Editor’s Note: Due to the potential biases in machine learning models and the data that they are trained on, the blog owners Annalyn and Kenneth do not support the use of machine learning for predictive policing. This post was intended to teach random forest concepts, not to encourage its applications in law enforcement. A new post with a different application is being developed.
Can several wrongs make a right? While it may seem counter-intuitive, this is possible, sometimes even preferable, in designing predictive models for complex problems such as crime prediction.
In the film Minority Report, police officers were able to predict and prevent murders before they happened. While current technology is nowhere near, predictive policing has been implemented in some cities to identify locations with high crime. Location-based crime records could be coupled with other data sources, such as income levels of residents, or even the weather, to forecast crime occurrence. In this chapter we build a simple random forest to forecast crime in San Francisco, California, USA.
Random forests combine the predictions of multiple decision trees. Recall from our previous chapter that in constructing a decision tree, the dataset is repeatedly divided into subtrees, guided by the best combination of variables. However, finding the right combination of variables can be difficult. For instance, a decision tree constructed based on a small sample might be not be generalizable to future, large samples. To overcome this, multiple decision trees could be constructed, by randomizing the combination and order of variables used. The aggregated result from these forest of trees would form an ensemble, known as a random forest.
Random forest predictions are often better than that from individual decision trees. The chart below compares the accuracy of a random forest to that of its 1000 constituent decision trees. Only 12 out of 1000 individual trees yielded an accuracy better than the random forest. In other words, there is a 99% certainty that predictions from a random forest would be better than that from an individual decision tree.
Random forests are widely used because they are easy to implement and fast to compute. Unlike most other models, a random forest can be made more complex (by increasing the number of trees) to improve prediction accuracy without the risk of overfitting.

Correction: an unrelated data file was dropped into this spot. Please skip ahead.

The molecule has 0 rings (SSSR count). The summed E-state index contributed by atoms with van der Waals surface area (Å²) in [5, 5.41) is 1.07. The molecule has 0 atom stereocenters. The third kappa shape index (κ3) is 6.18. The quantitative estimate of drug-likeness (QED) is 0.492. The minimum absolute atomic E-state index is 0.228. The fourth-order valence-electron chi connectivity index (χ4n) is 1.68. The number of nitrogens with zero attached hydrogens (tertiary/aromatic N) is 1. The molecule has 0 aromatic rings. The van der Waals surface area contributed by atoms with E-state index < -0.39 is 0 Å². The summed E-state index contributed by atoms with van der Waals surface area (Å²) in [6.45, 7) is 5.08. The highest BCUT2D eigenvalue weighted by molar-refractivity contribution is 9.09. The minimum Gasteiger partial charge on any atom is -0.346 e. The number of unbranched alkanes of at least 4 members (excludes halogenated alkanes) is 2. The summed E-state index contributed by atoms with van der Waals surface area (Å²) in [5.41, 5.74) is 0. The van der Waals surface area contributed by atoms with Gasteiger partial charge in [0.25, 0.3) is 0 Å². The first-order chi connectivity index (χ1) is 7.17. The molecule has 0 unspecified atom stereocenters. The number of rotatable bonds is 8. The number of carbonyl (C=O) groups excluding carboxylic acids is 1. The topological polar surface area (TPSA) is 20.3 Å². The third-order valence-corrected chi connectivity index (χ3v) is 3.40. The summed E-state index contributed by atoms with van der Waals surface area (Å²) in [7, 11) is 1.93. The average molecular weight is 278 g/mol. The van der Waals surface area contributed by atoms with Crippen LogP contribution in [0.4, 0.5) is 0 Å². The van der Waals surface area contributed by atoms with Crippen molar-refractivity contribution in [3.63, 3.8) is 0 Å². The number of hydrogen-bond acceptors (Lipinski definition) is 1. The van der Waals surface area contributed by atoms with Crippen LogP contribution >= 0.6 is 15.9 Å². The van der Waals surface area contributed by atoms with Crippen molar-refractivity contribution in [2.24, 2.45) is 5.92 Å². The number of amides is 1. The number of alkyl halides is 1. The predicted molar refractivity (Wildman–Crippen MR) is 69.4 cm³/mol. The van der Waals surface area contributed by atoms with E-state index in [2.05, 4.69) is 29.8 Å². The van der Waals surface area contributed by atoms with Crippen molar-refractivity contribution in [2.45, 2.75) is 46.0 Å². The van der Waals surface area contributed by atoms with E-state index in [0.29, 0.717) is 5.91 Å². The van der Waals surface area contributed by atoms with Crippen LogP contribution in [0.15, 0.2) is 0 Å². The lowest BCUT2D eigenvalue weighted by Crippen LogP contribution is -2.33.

Past research show that crime tends to occur on hotter days. Open data from the San Francisco Police Department (SFPD) and National Oceanic and Atmospheric Administration (NOAA) were used to test this hypothesis. The SFPD data contains information on crimes, including location, date, and crime category. The NOAA data provides information on daily temperature and precipitation in the city.
From the heat map, we can see that crime occurs mainly in the boxed area north-west of the city, so we further examine this area by dividing it into smaller rectangles measuring 900ft by 700ft (260m by 220m).
Realistically, SFPD can only afford to concentrate extra patrols in certain areas due to limited manpower. Hence, the model is tasked to select about 30% of the rectangles each day that it predicts to have the highest probability of a violent crime occurring, so that SFPD can increase patrol in these areas. Data from 2014 to 2015 was used to train the model, while data in 2016 (Jan – Aug) was used to test the model’s accuracy.
A random forest of 1000 decision trees successfully predicted 72.4% of all the violent crimes that happened in 2016 (Jan – Aug). A sample of the predictions can be seen below:
Based on predictions illustrated above, SFPD should allocate more resources to areas coded red, and fewer to areas coded gray. While it may seem obvious that we need more patrols in areas with historically high crime, the model goes further to pinpoint crime likelihood in non-red areas. For instance, on Day 4, a crime in a gray area (lower right) was correctly predicted despite no violent crimes occuring there in the prior 3 days.